Meet the Manuscripts autumn series

An illuminated letter in the top left - blue on a red background - followed by medieval musical notations


Meet the Manuscripts autumn series

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 Thursday 14 October 2021, 5.30 – 6.15pm (BST)
Monday 8 November 2021, 12.30 – 1.15pm (GMT)
Thursday 2 December 2021, 5.30 – 6.15pm (GMT)


  Free event, booking required

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A series of three lectures 

Watch our experts discuss our manuscripts live online and get your questions answered. 

Lecture 1: Meet the fragments

 Thursday 14 October 2021

 5.30 – 6.15pm (BST)

 Speakers: Andrew Honey, Book Conservator, Research and Teaching and Matthew Holford, Tolkien Curator of Medieval Manuscripts

Leafing through a manuscript, it’s easy to ignore the fragments of other books that were often used to strengthen its binding or as endleaves to protect the beginning and end of the text. In this session the fragments are the focus.

We will explore their physical function in manuscripts – and the bad things that can happen when they are removed for study – as well as showing what they can contribute to book history.

Watch a recording of the Meet the fragments lecture

Lecture 2: Uncomfortable English Manuscripts

 Monday 8 November 2021

 12.30 – 1.15pm (GMT)

 Speakers: Dan Wakelin, Jeremy Griffiths Professor of Medieval English Palaeography and Andrew Dunning, R. W. Hunt Curator of Medieval Manuscripts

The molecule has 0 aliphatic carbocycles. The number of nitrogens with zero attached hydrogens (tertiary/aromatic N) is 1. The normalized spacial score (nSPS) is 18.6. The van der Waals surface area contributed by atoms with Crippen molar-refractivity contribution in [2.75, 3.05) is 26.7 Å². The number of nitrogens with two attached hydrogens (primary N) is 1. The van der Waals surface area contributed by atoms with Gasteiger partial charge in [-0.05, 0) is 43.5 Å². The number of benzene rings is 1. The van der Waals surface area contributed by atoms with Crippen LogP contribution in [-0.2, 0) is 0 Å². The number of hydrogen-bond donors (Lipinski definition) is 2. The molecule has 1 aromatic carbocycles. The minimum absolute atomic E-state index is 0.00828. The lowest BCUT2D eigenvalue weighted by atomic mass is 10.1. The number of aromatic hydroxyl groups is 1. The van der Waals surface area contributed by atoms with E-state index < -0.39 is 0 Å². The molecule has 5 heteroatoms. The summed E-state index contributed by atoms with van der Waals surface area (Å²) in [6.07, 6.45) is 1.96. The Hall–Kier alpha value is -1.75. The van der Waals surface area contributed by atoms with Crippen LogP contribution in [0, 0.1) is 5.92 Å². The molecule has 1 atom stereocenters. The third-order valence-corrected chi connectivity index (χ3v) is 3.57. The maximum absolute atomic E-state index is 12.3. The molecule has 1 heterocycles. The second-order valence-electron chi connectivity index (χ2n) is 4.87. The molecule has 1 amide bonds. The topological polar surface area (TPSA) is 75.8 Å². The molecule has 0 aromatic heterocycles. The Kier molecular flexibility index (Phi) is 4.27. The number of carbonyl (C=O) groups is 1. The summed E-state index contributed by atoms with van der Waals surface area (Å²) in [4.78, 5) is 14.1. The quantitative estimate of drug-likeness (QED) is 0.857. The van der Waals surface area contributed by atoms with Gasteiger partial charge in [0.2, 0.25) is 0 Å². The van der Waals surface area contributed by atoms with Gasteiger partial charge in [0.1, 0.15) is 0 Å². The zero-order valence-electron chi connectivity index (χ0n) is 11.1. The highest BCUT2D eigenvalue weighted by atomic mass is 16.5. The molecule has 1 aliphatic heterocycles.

Medieval manuscripts written in early English are familiar and yet foreign to us, not only for their language but also for their style. Like their cathedral counterparts, Gothic script and page design come across to us as beautiful, austere, and distinctively uncomfortable. But is this how their designers intended them – and can we indeed speak of these books as designed?

Learn how the Middle Ages shaped the way we read today both in print and on screen.

Watch a recording of the Meet the fragments lecture

Lecture 3: Correcting Christmas Carols

 Thursday 2 December 2021

 5.30 – 6.15pm (GMT)

 Speakers: Micah Mackay, doctoral student in the Publication Before Print Doctoral Centre and Andrew Dunning, R. W. Hunt Curator of Medieval Manuscripts

Have you ever come close to fisticuffs with a friend over the tune to which ‘O little town of Bethlehem’ should be sung? You’re experiencing a very old problem. The Bodleian’s Selden Carol Book is a famous collection of Christmas songs that only barely made it into modern consciousness: many of them survive in no other books, but have been modified in the manuscript itself, meaning that we have more than one version to choose between. How do we deal with phenomena of scribal correction, error, and variation in late medieval carols? What can this tell us about performance and the oral culture of the late medieval period? You will learn how singers lived with change in their favourite songs, and hear carols of the Middle Ages both familiar and new.

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Booking information

You can book for just one lecture or all three in the series.

When you have booked your place, the ticketing system will send you an automated confirmation.

A link to access each lecture will be sent the day before the event to the email address associated with your booking. Please check your junk / spam email folder.

If you have not received this link 3 hours before the event please email:


This event is generously supported by The Helen Hamlyn Trust.

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